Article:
This essay aims to compare two notions of objectification: on the one hand, Buber's distinction between I-thou relations (which he models on the appropriate treatment of humans) and I-it relations (which he models on the treatment of objects),1 and on the other hand, the contemporary notion of objectification. When discussing Buber's notion of objectification one can rely, of course, on Buber's work. Notwithstanding the common use of the contemporary notion, however, it has received relatively little scholarly attention and analysis till now. I will mostly rely here on Martha Nussbaum's seminal and pioneering "Objectification," where she suggests a very helpful analysis of the notion and its uses.2
Perhaps the most noticeable difference between the notions has to do with their basic features. Nussbaum presents "seven distinct ways of behaving introduced by the term": (1) Instrumentality-using others as a means; (2) Denial of autonomy; (3) Inertness-treating others as lacking agency or activity; (4) Fungibility-treating others as interchangeable; (5) Violability-treating others as lacking boundary integrity, or as such that it is allowed to break or harm; (6) Ownership-treating others as such that can belong to one; and (7) Denial of subjectivity.3 Nussbaum does not consider this list exhaustive,4 and I believe that at least two more features should be added. The first is denial of rationality: people are frequently distinguished from objects by the ability to think. The second is worth: people are usually taken to have certain a priori worth or importance simply by virtue of their being human. This is not so with objects, which are viewed as less important than human beings.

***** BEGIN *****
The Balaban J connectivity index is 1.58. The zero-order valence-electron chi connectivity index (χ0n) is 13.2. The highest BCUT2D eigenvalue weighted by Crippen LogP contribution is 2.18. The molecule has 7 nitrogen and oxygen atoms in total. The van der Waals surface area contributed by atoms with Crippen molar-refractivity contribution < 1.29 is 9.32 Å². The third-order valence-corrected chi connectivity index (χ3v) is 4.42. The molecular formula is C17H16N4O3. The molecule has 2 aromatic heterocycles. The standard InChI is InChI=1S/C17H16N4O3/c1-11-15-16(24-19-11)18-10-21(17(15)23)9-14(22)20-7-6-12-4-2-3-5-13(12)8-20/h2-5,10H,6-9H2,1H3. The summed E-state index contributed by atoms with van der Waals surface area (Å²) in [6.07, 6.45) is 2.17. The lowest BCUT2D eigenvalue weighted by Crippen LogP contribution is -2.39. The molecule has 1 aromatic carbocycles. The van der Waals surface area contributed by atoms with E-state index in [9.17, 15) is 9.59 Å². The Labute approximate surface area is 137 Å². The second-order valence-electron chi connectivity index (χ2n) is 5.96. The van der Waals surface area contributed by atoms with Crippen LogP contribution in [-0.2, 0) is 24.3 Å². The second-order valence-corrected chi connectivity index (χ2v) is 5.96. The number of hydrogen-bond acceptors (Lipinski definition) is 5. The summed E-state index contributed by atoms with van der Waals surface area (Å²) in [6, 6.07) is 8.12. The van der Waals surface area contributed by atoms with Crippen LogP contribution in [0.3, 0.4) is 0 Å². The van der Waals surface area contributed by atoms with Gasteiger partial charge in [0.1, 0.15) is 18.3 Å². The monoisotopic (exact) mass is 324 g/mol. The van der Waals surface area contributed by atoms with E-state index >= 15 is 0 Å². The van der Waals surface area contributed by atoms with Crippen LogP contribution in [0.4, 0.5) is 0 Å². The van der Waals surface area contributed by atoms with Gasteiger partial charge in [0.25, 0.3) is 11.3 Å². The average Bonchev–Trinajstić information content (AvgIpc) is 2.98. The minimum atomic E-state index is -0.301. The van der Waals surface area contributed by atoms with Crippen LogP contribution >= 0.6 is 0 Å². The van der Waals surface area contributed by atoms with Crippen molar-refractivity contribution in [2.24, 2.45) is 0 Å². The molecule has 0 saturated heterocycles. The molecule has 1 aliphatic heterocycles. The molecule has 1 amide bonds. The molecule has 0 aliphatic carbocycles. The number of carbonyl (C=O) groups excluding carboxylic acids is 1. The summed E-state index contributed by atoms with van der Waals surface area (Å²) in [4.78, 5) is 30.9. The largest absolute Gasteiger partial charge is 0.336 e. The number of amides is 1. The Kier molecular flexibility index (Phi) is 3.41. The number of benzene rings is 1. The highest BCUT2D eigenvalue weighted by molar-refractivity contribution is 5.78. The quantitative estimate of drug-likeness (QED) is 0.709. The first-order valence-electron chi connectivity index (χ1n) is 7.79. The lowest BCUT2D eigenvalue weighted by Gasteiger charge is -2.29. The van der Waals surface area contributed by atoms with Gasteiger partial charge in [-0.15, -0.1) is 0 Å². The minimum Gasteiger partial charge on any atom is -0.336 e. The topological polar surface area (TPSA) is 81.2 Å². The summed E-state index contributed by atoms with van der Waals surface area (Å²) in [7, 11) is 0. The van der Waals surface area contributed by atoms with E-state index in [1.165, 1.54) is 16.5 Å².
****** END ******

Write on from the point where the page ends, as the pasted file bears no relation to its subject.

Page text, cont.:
Buber's list of features is similar to the modern one in some aspects. Thus, he too discusses instrumentality5 and denial of autonomy.6 However, he does not mention the treatment of others as inert, as fungible, as violable, as owned and as lacking subjectivity, rationality and importance. On the other hand, he mentions other features that do not appear in the contemporary list: non-reciprocity;7 relating through the past rather than the present;8 acting through rules, laws, and set procedures and norms rather than spontaneously;9 and relating to others with only part (rather than the whole) of one's being.10
Part of the difference between these two lists is not coincidental. Buber's orientation is primarily spiritual-emotional, and he calls for a connected, spontaneous, dynamic, and open attitude to the world and its beings. The contemporary account, on the other hand, is primarily moved by ethical-legalistic concerns, and hence mainly demands from individuals not to harm each other, and not much more than that. Moreover, highly informed by liberal presuppositions, it is atomistic and individualist in nature. Hence, relating to others through the past rather than the future, or with part rather than the whole of one's being, or through rules, laws, and set procedures, would not be considered objectifying in the modern account. For Buber, in contrast, relating to others through set laws and procedures, or with only part of one's being, or through the past rather than the future, may hinder the open, connective and spontaneous spiritual relation that he is aiming for. On the other hand, relating to others as lacking in rationality, which is more likely to lead to harm in a modern transactional world, will be objectifying for the contemporary account, but not for Buber's.
Another significant difference between the two accounts is that the contemporary one poses a much lighter challenge to those who wish to refrain from objectifying than does Buber's. According to the contemporary notion, treating people as people does not mean that they will not be treated, to a certain extent, also as objects. For example, we can use others as instruments to a certain extent without objectifying them. They should not be treated as a means only, but treating them instrumentally to a certain degree need not objectify them. …